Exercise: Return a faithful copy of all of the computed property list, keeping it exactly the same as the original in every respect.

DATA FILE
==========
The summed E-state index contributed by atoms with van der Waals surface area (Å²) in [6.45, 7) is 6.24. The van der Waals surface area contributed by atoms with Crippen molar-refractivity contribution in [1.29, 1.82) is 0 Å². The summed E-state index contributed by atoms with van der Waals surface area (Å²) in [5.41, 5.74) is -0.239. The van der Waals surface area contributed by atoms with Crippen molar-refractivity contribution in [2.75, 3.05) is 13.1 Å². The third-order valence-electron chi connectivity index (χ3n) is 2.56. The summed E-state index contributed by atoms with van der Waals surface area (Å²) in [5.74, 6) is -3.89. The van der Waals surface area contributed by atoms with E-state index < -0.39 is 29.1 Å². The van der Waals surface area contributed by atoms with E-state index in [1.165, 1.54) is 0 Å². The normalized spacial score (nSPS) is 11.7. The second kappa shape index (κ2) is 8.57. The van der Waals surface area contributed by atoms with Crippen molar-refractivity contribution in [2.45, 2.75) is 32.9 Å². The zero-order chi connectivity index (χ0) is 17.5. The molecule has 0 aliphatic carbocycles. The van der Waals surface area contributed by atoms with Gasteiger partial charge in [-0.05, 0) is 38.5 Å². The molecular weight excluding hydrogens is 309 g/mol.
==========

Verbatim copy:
The summed E-state index contributed by atoms with van der Waals surface area (Å²) in [6.45, 7) is 6.24. The van der Waals surface area contributed by atoms with Crippen molar-refractivity contribution in [1.29, 1.82) is 0 Å². The summed E-state index contributed by atoms with van der Waals surface area (Å²) in [5.41, 5.74) is -0.239. The van der Waals surface area contributed by atoms with Crippen molar-refractivity contribution in [2.75, 3.05) is 13.1 Å². The third-order valence-electron chi connectivity index (χ3n) is 2.56. The summed E-state index contributed by atoms with van der Waals surface area (Å²) in [5.74, 6) is -3.89. The van der Waals surface area contributed by atoms with E-state index < -0.39 is 29.1 Å². The van der Waals surface area contributed by atoms with E-state index in [1.165, 1.54) is 0 Å². The normalized spacial score (nSPS) is 11.7. The second kappa shape index (κ2) is 8.57. The van der Waals surface area contributed by atoms with Crippen molar-refractivity contribution in [2.45, 2.75) is 32.9 Å². The zero-order chi connectivity index (χ0) is 17.5. The molecule has 0 aliphatic carbocycles. The van der Waals surface area contributed by atoms with Gasteiger partial charge in [-0.05, 0) is 38.5 Å². The molecular weight excluding hydrogens is 309 g/mol.